Make Doing The Wrong Thing Hard

amazon.com-logoTo help prevent errors, a construct translated as “make doing  the wrong thing hard” has been around informally for many decades. It was formalized as part of the Toyota Production System by Shigeo Shingo and called poka-yoke in Japanese. This replaced the original name, baka-yoke, which translates as “idiot proofing.”

Many Lean Thinking professionals teach and incorporate this construct into processes. It was originally implemented in production systems. You see it in situations where two hands are required to run a machine, even though one would clearly be enough. By making the operator use two hands one can be sure that neither hand will be cut off by the machine.

I was reminded of its value recently while dealing with Amazon. Several months ago I attempted to buy a Scott stamp catalog from Amazon. It was not yet available, but I could pre-order, and it would be shipped when it was available in a “few months.” While waiting for the “few months” to go by, I got confusing updates as to when it would or would not ship. Finally, I was alerted that it was available to ship, so I went online to see if it was still on order so I would be sure to get it. I did not see it in my order queue. I assumed it had been canceled before so I re-ordered it.

I got two of them. Only needing one, I returned the second one. Amazon, as they do, promptly refunded my money. Well not all of it I came to find out. They charged me a 50% restocking fee on a $130 item that had been unopened. I get restocking fees, but I have never seen a 50% restocking fee.

I called Amazon customer service and the rep was polite, investigated, found I had made the error and told me she could not reverse the restocking fee. The conversation with her caused me to realize how I had made the mistake. Amazon provides your order history anytime you want to see it, but it is in history order. Unshipped items are in the queue based on when ordered. As the catalog had been ordered a few months before, it was way down in my queue and I had failed to see it was still there. (As an Amazon Prime member I am sure to order lots of items from them so I get my money’s worth from free shipping.)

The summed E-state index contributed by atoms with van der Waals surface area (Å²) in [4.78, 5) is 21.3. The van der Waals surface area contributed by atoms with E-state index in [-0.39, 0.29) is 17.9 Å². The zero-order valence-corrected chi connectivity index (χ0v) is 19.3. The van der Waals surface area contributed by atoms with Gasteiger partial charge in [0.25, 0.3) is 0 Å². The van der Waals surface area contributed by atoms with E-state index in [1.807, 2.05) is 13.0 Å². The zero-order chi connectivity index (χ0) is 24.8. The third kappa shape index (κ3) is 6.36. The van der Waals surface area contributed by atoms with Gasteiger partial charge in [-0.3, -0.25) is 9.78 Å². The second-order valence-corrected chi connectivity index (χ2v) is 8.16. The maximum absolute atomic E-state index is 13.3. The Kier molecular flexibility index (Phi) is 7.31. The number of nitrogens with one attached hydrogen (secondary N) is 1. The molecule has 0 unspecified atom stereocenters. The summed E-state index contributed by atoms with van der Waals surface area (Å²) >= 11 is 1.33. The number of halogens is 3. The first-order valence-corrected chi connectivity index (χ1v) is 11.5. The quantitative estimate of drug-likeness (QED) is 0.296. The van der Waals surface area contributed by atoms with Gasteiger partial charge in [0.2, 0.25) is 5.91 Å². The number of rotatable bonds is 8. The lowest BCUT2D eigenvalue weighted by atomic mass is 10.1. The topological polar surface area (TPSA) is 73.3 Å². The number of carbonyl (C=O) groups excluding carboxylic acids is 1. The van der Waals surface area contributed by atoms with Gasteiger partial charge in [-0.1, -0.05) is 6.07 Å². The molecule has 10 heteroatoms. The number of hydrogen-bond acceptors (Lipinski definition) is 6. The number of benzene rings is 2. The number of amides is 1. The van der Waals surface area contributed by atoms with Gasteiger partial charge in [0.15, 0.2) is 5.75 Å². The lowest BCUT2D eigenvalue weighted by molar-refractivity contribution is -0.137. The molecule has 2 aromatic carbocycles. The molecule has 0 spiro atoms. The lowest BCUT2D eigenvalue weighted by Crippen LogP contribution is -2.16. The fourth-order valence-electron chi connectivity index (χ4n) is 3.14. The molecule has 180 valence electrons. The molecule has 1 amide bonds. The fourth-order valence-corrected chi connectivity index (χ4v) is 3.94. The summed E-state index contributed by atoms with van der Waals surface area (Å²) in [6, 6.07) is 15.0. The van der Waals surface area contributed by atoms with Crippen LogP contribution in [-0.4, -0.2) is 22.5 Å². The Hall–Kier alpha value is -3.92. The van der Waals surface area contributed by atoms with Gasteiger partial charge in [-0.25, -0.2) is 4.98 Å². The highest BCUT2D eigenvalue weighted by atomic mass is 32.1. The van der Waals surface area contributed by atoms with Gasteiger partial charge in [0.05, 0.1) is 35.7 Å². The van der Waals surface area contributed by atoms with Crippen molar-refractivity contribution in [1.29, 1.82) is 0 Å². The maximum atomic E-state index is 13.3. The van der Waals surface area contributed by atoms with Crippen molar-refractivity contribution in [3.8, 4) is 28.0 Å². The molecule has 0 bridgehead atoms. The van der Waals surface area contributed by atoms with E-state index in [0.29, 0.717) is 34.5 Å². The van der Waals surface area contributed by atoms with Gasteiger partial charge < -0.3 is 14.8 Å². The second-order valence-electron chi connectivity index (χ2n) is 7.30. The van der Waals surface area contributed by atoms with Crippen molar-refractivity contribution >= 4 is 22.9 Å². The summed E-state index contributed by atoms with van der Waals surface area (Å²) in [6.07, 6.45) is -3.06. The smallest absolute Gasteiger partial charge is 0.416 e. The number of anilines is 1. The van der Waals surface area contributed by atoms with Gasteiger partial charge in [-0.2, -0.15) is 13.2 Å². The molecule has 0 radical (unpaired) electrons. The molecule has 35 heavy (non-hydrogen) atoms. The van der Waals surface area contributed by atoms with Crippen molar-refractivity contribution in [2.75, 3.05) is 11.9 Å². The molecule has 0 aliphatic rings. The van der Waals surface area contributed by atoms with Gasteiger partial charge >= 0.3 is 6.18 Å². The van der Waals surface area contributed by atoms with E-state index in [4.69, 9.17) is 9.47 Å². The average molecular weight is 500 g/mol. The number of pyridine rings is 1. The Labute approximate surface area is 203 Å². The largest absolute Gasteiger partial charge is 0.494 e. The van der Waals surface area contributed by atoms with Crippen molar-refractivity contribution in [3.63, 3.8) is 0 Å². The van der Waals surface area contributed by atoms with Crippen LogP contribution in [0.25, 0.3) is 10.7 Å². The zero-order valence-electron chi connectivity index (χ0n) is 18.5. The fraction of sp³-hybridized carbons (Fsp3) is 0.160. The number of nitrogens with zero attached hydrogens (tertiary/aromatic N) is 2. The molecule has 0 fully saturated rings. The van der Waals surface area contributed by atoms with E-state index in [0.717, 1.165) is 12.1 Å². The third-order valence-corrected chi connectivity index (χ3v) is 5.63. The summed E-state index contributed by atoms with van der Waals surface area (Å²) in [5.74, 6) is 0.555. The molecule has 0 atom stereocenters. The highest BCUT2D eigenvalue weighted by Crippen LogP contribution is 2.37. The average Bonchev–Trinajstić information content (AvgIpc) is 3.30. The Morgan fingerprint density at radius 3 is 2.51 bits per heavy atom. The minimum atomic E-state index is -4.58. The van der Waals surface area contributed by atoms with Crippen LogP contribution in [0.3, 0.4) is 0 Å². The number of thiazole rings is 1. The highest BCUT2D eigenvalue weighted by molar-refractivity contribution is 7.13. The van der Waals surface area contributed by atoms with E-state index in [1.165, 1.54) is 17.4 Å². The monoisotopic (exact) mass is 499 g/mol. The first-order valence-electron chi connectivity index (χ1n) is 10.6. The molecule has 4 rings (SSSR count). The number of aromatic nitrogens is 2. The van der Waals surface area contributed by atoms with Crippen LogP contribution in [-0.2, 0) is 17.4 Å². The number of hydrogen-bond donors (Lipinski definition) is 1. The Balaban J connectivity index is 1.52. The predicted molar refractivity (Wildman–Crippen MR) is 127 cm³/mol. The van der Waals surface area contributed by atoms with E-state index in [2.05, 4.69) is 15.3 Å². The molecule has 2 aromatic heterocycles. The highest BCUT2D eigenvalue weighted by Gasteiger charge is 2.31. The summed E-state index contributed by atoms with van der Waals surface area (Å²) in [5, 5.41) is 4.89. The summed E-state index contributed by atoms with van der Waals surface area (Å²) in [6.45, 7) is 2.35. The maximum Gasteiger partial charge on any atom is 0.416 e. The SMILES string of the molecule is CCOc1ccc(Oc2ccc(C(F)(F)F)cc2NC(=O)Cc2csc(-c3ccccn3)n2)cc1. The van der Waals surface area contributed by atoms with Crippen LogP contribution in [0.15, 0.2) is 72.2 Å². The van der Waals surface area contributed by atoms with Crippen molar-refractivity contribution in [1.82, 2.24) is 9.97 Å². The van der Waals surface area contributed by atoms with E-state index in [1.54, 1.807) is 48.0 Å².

In talking with the customer service rep, I made the suggestion that Amazon change their queue to show unshipped items first. She said she would pass it on. All done … well not yet.

I remembered writing a blog post about how Jeff Bezos reads emails sent to him and passes them on for action. I decided that he should know about my idea to make doing the wrong thing hard, so I sent him an email. The next day I got a response. Unfortunately, the response only focused on the restocking fee, which they decided to remove, but did not address my real issue, which was to change the process to make doing the wrong thing hard.

I thanked the person for removing my restocking fee, and reminded him that my real point was to have them make doing the wrong thing hard. We shall see if they take my advice.

Mitch

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This entry was posted in customer satisfaction, customer service, process management and tagged , . Bookmark the permalink.

One Response to Make Doing The Wrong Thing Hard

  1. Pingback: Make Doing the Wrong Thing Hard … Another Example | Value Acceleration

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